The High Court of Justice should not review petitions by non-Jews on citizenship issues, Justice Minister Daniel Friedmann recently told the Knesset Constitution, Law and Justice Committee in a request to limit such petitions to the jurisdiction of administrative courts.
The committee is expected to decide on the issue on Sunday.
If the committee accepts Friedmann's proposal, the High Court of Justice will only rule on immigration matters that pertain to Jews, relatives of Jewish immigrants and collaborators who worked with security services. Friedmann submitted the proposal after consulting Supreme Court President Dorit Beinisch.
Additionally, if approved, the proposal would mean that the administrative court system will rule on family-unification issues as a first legal instance. Currently, the administrative court system is operating under Israel's district courts.
The administrative courts review petitions for the High Court of Justice, which is headed by Beinisch. They were established to free up the High Court of Justice from the need to spend resources on sorting out which petitions merited discussion.
At present, the High Court of Justice rules on citizenship matters for Jews and non-Jews alike. The administrative courts, for their part, review only matters that concern residency status.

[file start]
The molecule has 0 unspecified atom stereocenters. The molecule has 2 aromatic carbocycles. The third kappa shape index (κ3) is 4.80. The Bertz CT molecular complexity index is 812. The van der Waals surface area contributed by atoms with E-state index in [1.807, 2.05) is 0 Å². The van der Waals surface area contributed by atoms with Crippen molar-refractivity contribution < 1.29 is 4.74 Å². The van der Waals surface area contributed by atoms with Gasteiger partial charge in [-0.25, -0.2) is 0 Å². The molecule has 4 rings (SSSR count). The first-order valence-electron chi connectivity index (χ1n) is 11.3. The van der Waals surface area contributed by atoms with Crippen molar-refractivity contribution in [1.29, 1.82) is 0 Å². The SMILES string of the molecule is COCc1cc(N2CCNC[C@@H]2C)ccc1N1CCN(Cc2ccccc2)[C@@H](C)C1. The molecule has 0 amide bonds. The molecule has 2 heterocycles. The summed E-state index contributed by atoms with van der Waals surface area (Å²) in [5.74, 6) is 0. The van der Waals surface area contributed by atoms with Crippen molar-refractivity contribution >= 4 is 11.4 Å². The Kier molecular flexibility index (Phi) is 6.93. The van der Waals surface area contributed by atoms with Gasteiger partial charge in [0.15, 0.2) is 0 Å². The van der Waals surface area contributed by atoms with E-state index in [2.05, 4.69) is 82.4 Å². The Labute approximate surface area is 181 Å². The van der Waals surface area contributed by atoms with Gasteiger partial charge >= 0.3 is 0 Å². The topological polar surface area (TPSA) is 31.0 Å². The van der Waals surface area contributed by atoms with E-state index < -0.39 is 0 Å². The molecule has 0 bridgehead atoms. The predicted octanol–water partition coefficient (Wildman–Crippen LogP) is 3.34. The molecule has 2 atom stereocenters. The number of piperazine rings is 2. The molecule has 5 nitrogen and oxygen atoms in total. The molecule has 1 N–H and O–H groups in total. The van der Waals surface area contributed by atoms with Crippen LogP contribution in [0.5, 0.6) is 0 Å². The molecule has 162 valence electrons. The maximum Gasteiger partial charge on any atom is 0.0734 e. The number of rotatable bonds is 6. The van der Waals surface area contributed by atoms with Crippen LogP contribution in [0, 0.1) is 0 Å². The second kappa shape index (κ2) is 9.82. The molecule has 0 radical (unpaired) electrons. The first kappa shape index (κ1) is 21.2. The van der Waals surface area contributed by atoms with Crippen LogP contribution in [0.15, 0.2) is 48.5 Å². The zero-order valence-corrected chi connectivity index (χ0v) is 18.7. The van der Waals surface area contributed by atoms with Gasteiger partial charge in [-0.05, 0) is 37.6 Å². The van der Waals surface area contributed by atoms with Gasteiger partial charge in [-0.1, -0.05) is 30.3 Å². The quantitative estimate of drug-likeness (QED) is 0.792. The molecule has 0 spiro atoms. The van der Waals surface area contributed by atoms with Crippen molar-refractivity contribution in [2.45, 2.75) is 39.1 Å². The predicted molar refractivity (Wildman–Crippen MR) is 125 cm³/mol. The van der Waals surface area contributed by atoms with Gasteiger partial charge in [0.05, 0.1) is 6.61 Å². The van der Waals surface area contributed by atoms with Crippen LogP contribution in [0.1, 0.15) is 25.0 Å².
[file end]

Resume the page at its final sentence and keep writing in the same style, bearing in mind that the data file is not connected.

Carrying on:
These separate fields of responsibility mean that the High Court of Justice is the body responsible for reviewing family-unification petitions by Arab Israelis, whereas such petitions by Arabs from East Jerusalem - who are not citizens but only residents - are reviewed by the administrative court within the District Court of Jerusalem.
The administrative courts and the High Court of Justice review some 4,000 petitions that concern civilian administration issues every year.
Friedmann's proposal aims to establish a procedure that would expedite legal treatment of these requests.
Legal sources postulated that the proposal to make the administrative courts responsible for reviewing non-Jewish citizenship requests omitted collaborators because of the potential sensitivity of the cases.
Friedmann, the sources say, therefore opted to restrict discussion on these matters to Israel's highest legal instance.
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